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Graffiti and Water Damage Plague Subway Platforms, Survey Finds

 Water damage at one of the stations surveyed by the Straphangers Campaign in 2012.
Water damage at one of the stations surveyed by the Straphangers Campaign in 2012.
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Straphangers Campaign

NEW YORK CITY — Subway platforms are mostly in better shape than they were a year ago — but graffiti and water damage are on the rise, according to a new survey by a subway riders' advocacy group.

The Straphangers Campaign, part of the New York Public Interest Research Group, released its second-annual State of the Station Platforms survey Thursday. The study found a decrease in problems like cracked floors and trash bags left on platforms, but also found that graffiti and water damage had worsened since the previous year's report.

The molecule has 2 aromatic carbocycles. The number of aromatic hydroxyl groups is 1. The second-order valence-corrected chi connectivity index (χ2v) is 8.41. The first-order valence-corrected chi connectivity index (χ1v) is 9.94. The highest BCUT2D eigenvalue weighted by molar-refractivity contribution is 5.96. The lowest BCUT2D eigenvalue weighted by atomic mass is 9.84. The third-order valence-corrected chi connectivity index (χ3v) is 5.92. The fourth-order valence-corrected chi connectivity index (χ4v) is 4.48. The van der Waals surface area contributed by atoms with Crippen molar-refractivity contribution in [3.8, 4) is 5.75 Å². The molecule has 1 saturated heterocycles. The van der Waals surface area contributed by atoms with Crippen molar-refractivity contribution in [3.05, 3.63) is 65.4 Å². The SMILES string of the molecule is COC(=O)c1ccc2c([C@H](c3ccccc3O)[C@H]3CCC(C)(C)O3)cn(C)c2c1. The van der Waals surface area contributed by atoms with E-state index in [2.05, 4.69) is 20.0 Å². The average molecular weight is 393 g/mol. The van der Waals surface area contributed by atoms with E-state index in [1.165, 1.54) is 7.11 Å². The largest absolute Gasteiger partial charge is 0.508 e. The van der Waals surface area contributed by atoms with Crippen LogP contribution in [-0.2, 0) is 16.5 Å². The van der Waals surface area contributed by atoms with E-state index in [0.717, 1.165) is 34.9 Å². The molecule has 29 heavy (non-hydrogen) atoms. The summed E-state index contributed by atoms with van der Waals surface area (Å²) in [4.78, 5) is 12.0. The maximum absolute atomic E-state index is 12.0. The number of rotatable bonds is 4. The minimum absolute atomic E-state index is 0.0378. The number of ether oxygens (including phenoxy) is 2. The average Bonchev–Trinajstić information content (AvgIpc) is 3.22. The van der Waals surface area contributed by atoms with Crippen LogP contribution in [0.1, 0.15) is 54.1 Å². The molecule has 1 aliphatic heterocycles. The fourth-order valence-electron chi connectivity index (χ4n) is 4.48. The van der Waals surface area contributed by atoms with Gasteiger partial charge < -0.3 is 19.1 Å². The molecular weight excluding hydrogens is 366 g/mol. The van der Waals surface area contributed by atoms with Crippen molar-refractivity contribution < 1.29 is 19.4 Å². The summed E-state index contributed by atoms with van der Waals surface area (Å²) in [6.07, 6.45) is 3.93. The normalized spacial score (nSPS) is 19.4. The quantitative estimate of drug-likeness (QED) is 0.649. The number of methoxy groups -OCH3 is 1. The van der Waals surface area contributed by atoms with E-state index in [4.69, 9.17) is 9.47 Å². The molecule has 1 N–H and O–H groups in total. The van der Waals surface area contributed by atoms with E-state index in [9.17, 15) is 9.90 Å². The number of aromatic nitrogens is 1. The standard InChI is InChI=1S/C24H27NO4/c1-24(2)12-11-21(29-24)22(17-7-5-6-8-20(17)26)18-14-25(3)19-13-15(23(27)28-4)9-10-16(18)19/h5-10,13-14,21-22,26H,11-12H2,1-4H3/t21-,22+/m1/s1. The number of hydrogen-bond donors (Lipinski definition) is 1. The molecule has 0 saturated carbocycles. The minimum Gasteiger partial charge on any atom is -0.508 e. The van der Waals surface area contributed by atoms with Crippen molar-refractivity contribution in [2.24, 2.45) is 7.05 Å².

“We applaud transit managers and workers for improving conditions at many stations,” said Jason Chin-Fatt, the Straphangers Campaign field organizer who oversaw the survey, in statement.

“But there’s still room for further progress. There’s no reason, for example, that riders should have a 1 in 10 chance of seeing a rat while waiting for a train.”

The campaign observed 251 subway platforms — 28 percent of the system's 909 platforms, Straphangers said — on weekdays between May 28 and Aug. 10, 2012.

The survey found that 27 percent of platforms had graffiti, up from 20 percent in 2011.

And substantial water damage increased from 53 percent of stations surveyed in 2011 to 78 percent of stations in 2012, the Straphangers Campaign said.

On the brighter side, nearly all platforms had garbage cans, and just 1 percent were overflowing, the campaign said. There was also less exposed wiring, fewer floor cracks and fewer broken light fixtures in 2012 compared to 2011, the campaign found.

The survey does not consider issues like litter and whether elevators and escalators are functioning.